Does the Trust Card really give 21% rebate, or does the UOB One account truly give 3.6% p.a interest? Math is hard/boring and marketing departments know this, which is why numbers are used to great effect to influence the decision making process, particularly when it comes to financial products.
A round “10%” sounds better and more attractive than 8.3333333% of course, and that’s probably why the marketing guys went with the bigger number. To get the best possible value for ourselves, we need to know how to cut through the marketing fluff.
Calculating the earn rate of cash back cards
The best way to calculate your effective earning from cashback cards or savings accounts that try to obfuscate the true earn rate would be to use this simple formula:
For instance, UOB EVOL advertises an 8% earn rate when you use the card to pay for online and mobile contactless transactions. You require a minimum spend of $600 to get this rate, but the maximum cashback, however, you can earn on each of these categories is $20.
That makes a total possible $40 of cashback earned on $600 of spend which is some 6.67% of cashback ($40 ÷ $600 × 100 = 6.67% rounded to 2 decimal places) . It’s by no means a shabby rate, but it’s certainly not 8%.
And of course, if you spend beyond the cashback caps, your effective cashback rate starts to drop even further.
Cards with minimum spends and cashback caps are particularly fond of exaggerating the cashback rate that can be earned… and I should possibly compile a fuller list, but they include: UOB EVOL, UOB ONE, Trust Card…
Calculating the effective interest rate of savings account
DBS Multiplier advertises “up to 3.50% p.a.” which isn’t technically untrue, but this 3.50% p.a. rate is given only on the next $50,000 after your account is filled with $50,000 (assuming you meet all the conditions). The first $50,000 gets a maximum of 2.50% p.a. This means that a balance with $100,000 earns 3.0% p.a. overall.
Also, because the interest is given in a “top-heavy” manner where the next $50,000 is given more interest that the first $50,000, every dollar you remove from the next $50,000 decreases the rate further from the 3.0% p.a:
|Balance||Annual Interest||Effective Interest Rate|
The easy way to calculate your effective interest rate would be to use the bank’s calculators, if possible, to get the total interest, then use the formula:
There is an alternate formula that I’ll illustrate with UOB One Account which gives interest by numerous tiers:
|Account Monthly Average Balance (MAB)||Spend min. S$500 on eligible UOB Card AND credit your salary via GIRO|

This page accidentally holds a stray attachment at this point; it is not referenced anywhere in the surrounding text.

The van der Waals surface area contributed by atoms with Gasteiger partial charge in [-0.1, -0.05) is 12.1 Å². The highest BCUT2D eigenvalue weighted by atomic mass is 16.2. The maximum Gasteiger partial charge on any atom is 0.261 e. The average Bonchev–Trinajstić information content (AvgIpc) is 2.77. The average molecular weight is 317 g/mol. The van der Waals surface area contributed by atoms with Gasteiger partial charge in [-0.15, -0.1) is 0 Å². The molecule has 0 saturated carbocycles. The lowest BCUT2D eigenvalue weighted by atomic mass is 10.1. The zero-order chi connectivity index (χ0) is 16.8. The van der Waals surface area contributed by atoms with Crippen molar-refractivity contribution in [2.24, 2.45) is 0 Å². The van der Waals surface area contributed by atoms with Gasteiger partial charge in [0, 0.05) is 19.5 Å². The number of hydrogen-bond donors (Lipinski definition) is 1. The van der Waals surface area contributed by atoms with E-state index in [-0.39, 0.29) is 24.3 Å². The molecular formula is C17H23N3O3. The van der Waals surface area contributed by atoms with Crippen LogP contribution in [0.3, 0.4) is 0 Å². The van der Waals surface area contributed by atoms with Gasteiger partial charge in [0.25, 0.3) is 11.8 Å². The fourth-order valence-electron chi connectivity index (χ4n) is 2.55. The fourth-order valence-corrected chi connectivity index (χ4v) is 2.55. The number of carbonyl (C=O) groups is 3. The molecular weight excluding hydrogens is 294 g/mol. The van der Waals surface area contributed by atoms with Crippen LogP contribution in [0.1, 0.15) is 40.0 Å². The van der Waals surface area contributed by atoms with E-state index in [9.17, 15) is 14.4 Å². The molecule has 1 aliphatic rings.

For such a configuration, you can also use the following:
For a $50,000 balance, for instance, you would input the following numbers:
15,000/50,000 × 1.4 + 15,000/50,000 × 1.4 + 15,000/50,000 × 1.5 + 5,000/50,000 × 1.5 = 1.44% p.a.
Don’t be fooled by marketing…
For those who are part of the Telegram group, you might realise that this post came to be because of how there are people who think that UOB One still gives 10% cashback on selected merchants like Shopee, Grab, or Dairy Farm merchants. I thought so too at first, because it was indeed the case for a while, giving $600 of cashback each time you spend $2,000 each month for three consecutive months on those merchants. It was only on closer inspection we realised that the the overall cashback cap was set at $500.
The maximum cashback rate you’d ever get from this card would hence be 8.33% ($500 ÷ $6,000 × 100), and that assumes you spend at least $1,500 per month on selected merchants three months consecutively. If you spend less than this amount on the bonus merchants, your effective cashback rate decreases even further, much like how every dollar missing from your DBS Multipler’s “next $50,000” decreases your effective interest rate. It is now simply impossible to get 10% cashback from UOB One, selected merchants or not.
… and don’t mislead people
Saying that the UOB One still technically gives 10% cashback is as useful as saying the Trust Bank Credit Card is technically a 21% rebate card (spoiler: it really isn’t in reality), or that the DBS Multiplier technically gives 3.50% p.a. interest (well, see above).
“Do I pick the Citi Cash Back card for my grocery spend, or the UOB EVOL instead? Both seem to give 8%!” Parroting the marketing numbers is meaningless and even misleading to people who are not as savvy or have as much time to study the numbers.
If a card gave 100% cashback with a minimum spend of $10,000, and a cashback cap of $10, does it “technically” give 100% cashback? While extreme to drive home a point, your answer to this simple question should reveal whether the UOB One is a 10% card or not.
Otherwise, do hit me up for I have a 100% cashback solution for your spend*^#1
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